Endurance sports and the Fast Metabolism Diet

Exercise is very specific on the Fast Metabolism Diet, and cardio is limited to just one day of Phase 1. But what if you’re training for a running event or triathlon?

I have lots of clients who are professional athletes or amateur endurance athletes, as well as those who work as personal trainers, Pilates instructors and Zumba teachers.

And I hear from readers who want to train for a half marathon, marathon or triathlon.

Whether by profession or choice, you’ll need to do cardio work more than one day per week. Here’s how you can do the Fast Metabolism Diet, but still train for a big event. In all cases, be sure to drink lots of water, even going beyond your normal water requirement to replenish fluids. Be sure to maintain your electrolyte balance by eating lots of veggies, adding lemon and lime, and including sea salt in your meals.

Training and sports on the Fast Metabolism Diet

If you’re training for a 5K or 10K

For these shorter events, you can still do the Fast Metabolism Diet as it’s written.

Plan your long runs for Phase 1 days — and it’s okay if you do a run on both days. Then you can plan one or two short, easy runs for Phase 3 days.

You should not need any adjustments to the diet, but you might want to go ahead and include the optional grain at Phase 3 dinners.

Training for a half marathon, marathon or triathlon

Here’s where it gets tougher. If you plan to train minimally for a half marathon, you may be able to follow the same plan as above: Do your long runs on Phase 1 days, with a short, easy jog on one or two days of Phase 3.

However, if you plan to train more intensely, your body will need more fuel to accommodate the extra exercise.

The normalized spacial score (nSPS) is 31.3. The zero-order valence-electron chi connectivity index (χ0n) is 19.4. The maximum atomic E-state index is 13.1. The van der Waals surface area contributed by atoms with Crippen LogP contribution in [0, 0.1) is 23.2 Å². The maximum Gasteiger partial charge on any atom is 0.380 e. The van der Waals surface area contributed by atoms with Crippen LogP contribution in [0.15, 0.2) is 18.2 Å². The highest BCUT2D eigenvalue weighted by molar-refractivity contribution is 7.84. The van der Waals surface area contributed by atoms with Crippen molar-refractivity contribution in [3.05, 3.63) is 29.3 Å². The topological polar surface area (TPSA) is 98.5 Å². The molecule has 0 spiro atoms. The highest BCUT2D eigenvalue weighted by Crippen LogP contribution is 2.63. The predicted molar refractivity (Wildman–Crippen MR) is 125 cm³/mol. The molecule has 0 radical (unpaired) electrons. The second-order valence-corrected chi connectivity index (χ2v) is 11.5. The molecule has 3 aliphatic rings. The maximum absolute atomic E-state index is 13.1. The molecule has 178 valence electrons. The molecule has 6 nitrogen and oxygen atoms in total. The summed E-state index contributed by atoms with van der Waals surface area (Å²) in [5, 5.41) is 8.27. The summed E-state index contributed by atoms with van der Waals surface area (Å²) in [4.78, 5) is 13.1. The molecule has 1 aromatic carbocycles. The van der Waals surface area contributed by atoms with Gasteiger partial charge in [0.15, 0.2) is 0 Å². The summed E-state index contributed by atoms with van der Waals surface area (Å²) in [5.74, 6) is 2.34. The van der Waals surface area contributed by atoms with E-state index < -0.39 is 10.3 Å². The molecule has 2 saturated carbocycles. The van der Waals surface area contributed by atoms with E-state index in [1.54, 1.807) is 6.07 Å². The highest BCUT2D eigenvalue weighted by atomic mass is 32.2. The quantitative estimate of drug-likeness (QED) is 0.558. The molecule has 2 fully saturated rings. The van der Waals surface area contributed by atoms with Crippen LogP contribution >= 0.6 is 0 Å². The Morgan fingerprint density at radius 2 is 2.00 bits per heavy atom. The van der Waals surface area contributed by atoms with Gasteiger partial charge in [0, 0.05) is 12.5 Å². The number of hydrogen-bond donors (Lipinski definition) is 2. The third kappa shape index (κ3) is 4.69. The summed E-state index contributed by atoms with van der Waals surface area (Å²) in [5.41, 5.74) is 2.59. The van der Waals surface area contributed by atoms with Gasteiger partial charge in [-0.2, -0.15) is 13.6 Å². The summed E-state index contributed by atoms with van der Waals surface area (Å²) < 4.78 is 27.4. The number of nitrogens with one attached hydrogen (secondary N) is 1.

On Phase 1: Plan to make Phase 1 days your long run or hard workout day or days. Add another fruit snack prior to your workout. And with breakfast, add a little protein — an egg white, a couple of turkey slices, or add spirulina to a smoothie.

On Phase 2: If you need to run on P2 days, you’ll need to add a fruit snack before your run. Go for a low glycemic fruit like berries or an Asian pear.

On Phase 3: Include the optional grain at P3 dinners. You may also need to add an additional fruit snack, or add fruit to one of your healthy-fat snacks.

With these adjustments, you should be able to train and still work on healing your metabolism. Avoid sports drinks, which are loaded with sugar. Instead, stick to plain spring water.

Be sure to eat within 45 minutes after a hard workout or long run to aid muscle recovery and rebalance your body’s nutrients.

Listen to your body — if you find yourself feeling weak or more hungry, add veggies and be sure you are drinking your water. If you still feel low on fuel, bump your protein portions up by 25%.

For personal trainers or fitness instructors

If you teach fitness classes, you’ll likely also need to add fruit to Phase 2, assuming you’ll be teaching on Phase 2 days.

If you find you need to add fruit, stick with a low glycemic fruit such as berries, Asian pear or grapefruit.

These guidelines should get you to the finish line while also healing your metabolism!